We encouraged increased support to food aid programs and stressed the need to ensure that they are managed in a way that does not distort markets or reduce the incentives for local production, while ensuring that the neediest receive the assistance they require. We also supported examination of carefully targeted social safety nets that help those most vulnerable to high food prices, but do not block the transmission of price signals to agricultural producers. We recognized the active and long-standing role of the ABAC in raising the importance of food and agriculture issues on the APEC agenda, including their 1998 proposal for an APEC Food System. We urge continued engagement and cooperation between the public and private sectors on food security.
We welcomed efforts at the global level to address food security, and urge APEC to open channels for dialogue and coordination with other multilateral bodies that are working on this issue. We recognized the efforts of the United Nations, including the development of a Comprehensive Framework for Action by the U.N. High Level Task Force on Global Food Security. We also recognized efforts by the World Bank and the G8 Experts Group on Food and Agriculture.
Economic and Technical Cooperation (ECOTECH) - A strategic approach to capacity building
We reinforced the importance of a strategic, goal-orientated and multi-year approach to capacity-building that assists APEC economies achieve the Bogor Goals. We endorsed the strategies for enhancing APEC's engagement with other multilateral organisations and development of similar strategies with the private sector next year, and agreed that twinning was a useful model for fora to explore. We welcomed the progress made on strengthening the SOM Steering Committee on Economic and Technical Cooperation's (SCE) policy agenda and efforts to assess capacity building activities.
We welcomed the mandate renewals of the Task Force for Emergency Preparedness and Counter-Terrorism Task Force, noted the completion of the independent reviews of the Tourism Working Group, Gender Focal Point Network and MRCWG, and the 77 APEC-funded economic and technical cooperation projects in 2008. We noted the SCE instruction to its subfora to undertake a stock take of their capacity building activities to provide a clear picture of capacity building underway and to serve as a basis for a forward-looking work plan on ECOTECH. We welcomed the voluntary financial contributions of US$500,000 from Russia and US$500,000 from Hong Kong, China to the APEC Support Fund. We recognized the progress of the APEC Digital Opportunity Centre (ADOC) and welcomed the launch of an extended effort among concerned economies to bridge digital divides.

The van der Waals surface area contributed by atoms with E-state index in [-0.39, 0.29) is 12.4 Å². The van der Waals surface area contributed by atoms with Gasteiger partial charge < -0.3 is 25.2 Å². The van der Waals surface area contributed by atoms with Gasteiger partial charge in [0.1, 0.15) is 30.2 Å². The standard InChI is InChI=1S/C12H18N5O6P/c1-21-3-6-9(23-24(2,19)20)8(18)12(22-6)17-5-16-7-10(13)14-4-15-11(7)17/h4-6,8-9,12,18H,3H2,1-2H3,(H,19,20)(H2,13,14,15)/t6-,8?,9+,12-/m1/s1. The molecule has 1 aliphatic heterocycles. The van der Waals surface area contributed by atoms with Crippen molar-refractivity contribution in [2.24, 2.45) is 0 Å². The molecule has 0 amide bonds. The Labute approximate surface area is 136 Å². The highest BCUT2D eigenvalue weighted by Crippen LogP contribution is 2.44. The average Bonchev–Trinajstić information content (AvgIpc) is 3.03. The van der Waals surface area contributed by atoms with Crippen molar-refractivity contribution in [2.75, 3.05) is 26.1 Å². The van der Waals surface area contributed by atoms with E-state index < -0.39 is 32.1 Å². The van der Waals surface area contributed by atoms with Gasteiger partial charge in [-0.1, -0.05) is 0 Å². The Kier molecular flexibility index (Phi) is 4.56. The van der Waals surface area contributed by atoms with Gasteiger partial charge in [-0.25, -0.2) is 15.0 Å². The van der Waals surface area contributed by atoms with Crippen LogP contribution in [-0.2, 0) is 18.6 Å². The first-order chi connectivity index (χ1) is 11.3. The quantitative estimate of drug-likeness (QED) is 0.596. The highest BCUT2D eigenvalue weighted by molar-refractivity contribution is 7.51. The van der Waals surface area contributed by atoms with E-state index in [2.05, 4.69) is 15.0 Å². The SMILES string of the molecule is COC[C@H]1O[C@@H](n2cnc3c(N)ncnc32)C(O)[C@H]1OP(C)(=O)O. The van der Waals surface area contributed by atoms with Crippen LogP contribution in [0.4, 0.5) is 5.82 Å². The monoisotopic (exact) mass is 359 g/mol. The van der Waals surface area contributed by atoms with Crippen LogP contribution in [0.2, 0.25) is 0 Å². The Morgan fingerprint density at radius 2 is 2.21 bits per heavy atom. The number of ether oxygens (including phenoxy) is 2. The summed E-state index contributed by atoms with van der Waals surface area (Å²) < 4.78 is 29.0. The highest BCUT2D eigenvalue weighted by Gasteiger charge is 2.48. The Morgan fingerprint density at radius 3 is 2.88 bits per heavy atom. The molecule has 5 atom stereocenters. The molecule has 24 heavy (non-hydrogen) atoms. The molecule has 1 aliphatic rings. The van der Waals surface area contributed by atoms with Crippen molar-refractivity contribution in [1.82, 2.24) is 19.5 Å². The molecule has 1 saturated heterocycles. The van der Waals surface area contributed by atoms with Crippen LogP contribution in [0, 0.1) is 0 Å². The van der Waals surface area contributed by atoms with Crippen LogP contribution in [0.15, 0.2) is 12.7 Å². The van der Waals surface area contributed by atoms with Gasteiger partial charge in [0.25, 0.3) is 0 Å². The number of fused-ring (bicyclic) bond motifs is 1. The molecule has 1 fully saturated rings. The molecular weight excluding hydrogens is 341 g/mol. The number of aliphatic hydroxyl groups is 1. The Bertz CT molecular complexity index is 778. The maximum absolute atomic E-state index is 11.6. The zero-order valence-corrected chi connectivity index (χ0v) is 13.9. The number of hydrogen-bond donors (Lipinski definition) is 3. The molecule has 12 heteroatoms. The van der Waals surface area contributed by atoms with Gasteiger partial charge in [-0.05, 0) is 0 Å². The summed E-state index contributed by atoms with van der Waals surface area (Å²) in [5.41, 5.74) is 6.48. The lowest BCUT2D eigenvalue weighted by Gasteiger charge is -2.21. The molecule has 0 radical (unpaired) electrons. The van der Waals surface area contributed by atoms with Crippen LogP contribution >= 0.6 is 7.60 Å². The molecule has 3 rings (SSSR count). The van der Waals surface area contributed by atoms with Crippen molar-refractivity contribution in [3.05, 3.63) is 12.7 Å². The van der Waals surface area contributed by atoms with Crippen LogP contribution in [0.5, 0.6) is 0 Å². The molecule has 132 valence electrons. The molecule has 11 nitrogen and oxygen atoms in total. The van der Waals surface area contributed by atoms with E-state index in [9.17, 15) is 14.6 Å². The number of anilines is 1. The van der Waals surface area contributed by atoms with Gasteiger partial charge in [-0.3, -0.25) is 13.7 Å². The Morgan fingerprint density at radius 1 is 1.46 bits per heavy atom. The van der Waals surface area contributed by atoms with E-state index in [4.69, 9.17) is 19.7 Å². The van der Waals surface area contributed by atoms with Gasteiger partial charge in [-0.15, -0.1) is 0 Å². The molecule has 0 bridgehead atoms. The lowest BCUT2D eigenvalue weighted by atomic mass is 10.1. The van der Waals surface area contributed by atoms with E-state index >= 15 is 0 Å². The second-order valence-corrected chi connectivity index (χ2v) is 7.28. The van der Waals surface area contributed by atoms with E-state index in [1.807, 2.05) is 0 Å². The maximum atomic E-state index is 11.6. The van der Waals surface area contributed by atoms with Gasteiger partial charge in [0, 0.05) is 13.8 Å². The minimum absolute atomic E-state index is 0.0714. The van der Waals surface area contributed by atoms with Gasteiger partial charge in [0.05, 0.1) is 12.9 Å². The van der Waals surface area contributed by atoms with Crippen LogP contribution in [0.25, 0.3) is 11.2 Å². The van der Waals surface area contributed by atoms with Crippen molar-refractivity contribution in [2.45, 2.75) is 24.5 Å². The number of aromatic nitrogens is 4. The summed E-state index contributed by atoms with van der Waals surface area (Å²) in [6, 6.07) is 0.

Anti-Corruption and Transparency
We reiterated our commitment to fighting corruption in the region. We agreed to further strengthen international cooperation to combat corruption and money laundering in accordance with the Financial Action Task Force standards. International legal cooperation is essential in the prevention, investigation, prosecution and punishment of serious corruption and financial crimes as well as the recovery and return of proceeds of corruption. We encouraged all economies to work together to promote greater accountability and address the governance challenges related to officials who abuse their power.
We commended efforts undertaken by member economies to develop comprehensive anti-corruption strategies including efforts to restore public trust, ensure government and market integrity. We are also committed to dismantle transnational illicit networks and protect our economies against abuse of our financial system by corrupt individuals and organized criminal groups through financial intelligence and law enforcement cooperation related to corrupt payments and illicit financial flows. We welcomed the implementation of a pilot program by Australia, Chile, Thailand and Viet Nam in 2009 to introduce the APEC Code of Conduct for Business to SMEs. We endorsed the Lima Anti-corruption Declaration on Financial Markets Integrity and the APEC Guidelines for Public-Private Actions against Corruption. We reiterated our strong support for those member economies yet to ratify and implement effectively the United Nations Convention against Corruption to do so, where appropriate.
Enhancing Human Security
Terrorism and the proliferation of weapons of mass destruction continue to challenge APEC's vision of free, open and prosperous economies where human security is ensured and we reaffirmed our commitments to meet these challenges. We agreed that APEC member economies must do all that they can to prevent the devastating human and economic costs of terrorism, proliferation of weapons of mass destruction and their means of delivery, natural disasters, communicable diseases, climate change and unsafe food and products. Preventing such disruptions to our economies, and recovering quickly when they do occur, is central to protecting our citizens and achieving sustained economic growth and prosperity.
Counter Terrorism and Secure Trade